Negotiate a better deal

While it might seem old-fashioned, don’t forget to negotiate the terms of your auto loan. Sticker price and trade-in values are also up for negotiation. Do your research, go to the dealership prepared and know when to walk away to get your best deal.

Bring documentation of other on-time payments. One way to negotiate a better auto loan is to bring documents showing that you’ve been able to make other payments on time. Have a bill for internet service or other utilities? That could be a place to start. Or bring pay stubs or a job offer letter — these could help prove a steady income.

Make a significant down payment

Making a large down payment can often show lenders that you’re serious. From a lender’s perspective, a significant down payment shows you’re a safer bet to repay the loan. But from your side, there are benefits to this as well. Cash upfront can allay the effects of depreciation, keeping you from going upside down on your car loan (owing more on a car than it is worth).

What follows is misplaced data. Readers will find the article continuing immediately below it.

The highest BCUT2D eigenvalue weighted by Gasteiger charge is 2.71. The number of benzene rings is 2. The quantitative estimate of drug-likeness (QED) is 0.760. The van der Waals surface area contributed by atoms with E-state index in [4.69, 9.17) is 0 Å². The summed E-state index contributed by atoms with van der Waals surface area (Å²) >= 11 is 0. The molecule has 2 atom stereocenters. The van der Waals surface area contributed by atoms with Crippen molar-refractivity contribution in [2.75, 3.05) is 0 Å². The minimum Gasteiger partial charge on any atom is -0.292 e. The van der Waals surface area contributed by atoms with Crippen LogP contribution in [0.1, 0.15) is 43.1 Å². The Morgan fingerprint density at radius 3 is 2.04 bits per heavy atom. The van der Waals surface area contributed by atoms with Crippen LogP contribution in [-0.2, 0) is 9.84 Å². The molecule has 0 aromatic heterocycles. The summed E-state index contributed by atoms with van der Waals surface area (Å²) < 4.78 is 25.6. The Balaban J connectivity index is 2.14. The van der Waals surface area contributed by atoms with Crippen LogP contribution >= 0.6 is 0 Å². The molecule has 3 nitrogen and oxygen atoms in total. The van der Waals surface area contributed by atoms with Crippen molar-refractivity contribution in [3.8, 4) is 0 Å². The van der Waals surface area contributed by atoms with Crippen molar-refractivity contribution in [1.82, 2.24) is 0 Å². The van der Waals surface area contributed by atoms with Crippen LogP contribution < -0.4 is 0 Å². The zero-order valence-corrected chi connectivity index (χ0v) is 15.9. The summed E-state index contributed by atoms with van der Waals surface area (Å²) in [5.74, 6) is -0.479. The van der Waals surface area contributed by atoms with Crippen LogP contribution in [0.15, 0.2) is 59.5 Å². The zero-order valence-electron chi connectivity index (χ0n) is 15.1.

How much is enough? While a 20% down payment has been the standard in the past, Edmunds reports that the average down payment in 2019 was just 11.7%. At the end of 2020, new-car buyers were paying about $4,700 on average, while used-car buyers paid about $3,300.
Paying cash for a car

Paying for your car entirely in cash isn’t something everyone does, but it is possible, especially if you’re willing to consider a used car (used is almost always going to be cheaper than a new car). If you’re an aggressive saver and someone who knows how to put money away, this will help you skip a loan altogether. While you’ll have the benefit of never having to think about a car payment, you won’t have the opportunity to build your credit history with an auto loan. There are other ways to get and keep a good credit score.